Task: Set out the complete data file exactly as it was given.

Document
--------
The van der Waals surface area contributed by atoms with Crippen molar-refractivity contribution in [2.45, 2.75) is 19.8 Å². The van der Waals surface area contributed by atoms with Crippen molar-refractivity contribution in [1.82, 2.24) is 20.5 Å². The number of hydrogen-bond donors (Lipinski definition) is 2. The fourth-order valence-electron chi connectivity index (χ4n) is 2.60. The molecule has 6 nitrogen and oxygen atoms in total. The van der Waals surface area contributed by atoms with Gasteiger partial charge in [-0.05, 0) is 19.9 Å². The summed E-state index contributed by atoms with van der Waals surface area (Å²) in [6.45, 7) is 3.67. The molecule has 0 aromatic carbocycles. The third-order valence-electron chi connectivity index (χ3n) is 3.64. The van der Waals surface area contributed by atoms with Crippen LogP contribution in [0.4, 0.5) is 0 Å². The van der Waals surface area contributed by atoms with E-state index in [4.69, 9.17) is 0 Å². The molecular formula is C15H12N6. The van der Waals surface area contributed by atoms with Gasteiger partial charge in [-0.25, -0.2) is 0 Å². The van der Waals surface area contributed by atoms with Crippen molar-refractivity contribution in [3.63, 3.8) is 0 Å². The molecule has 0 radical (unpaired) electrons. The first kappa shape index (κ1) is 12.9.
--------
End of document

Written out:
The van der Waals surface area contributed by atoms with Crippen molar-refractivity contribution in [2.45, 2.75) is 19.8 Å². The van der Waals surface area contributed by atoms with Crippen molar-refractivity contribution in [1.82, 2.24) is 20.5 Å². The number of hydrogen-bond donors (Lipinski definition) is 2. The fourth-order valence-electron chi connectivity index (χ4n) is 2.60. The molecule has 6 nitrogen and oxygen atoms in total. The van der Waals surface area contributed by atoms with Gasteiger partial charge in [-0.05, 0) is 19.9 Å². The summed E-state index contributed by atoms with van der Waals surface area (Å²) in [6.45, 7) is 3.67. The molecule has 0 aromatic carbocycles. The third-order valence-electron chi connectivity index (χ3n) is 3.64. The van der Waals surface area contributed by atoms with Crippen LogP contribution in [0.4, 0.5) is 0 Å². The van der Waals surface area contributed by atoms with E-state index in [4.69, 9.17) is 0 Å². The molecular formula is C15H12N6. The van der Waals surface area contributed by atoms with Gasteiger partial charge in [-0.25, -0.2) is 0 Å². The van der Waals surface area contributed by atoms with Crippen molar-refractivity contribution in [3.63, 3.8) is 0 Å². The molecule has 0 radical (unpaired) electrons. The first kappa shape index (κ1) is 12.9.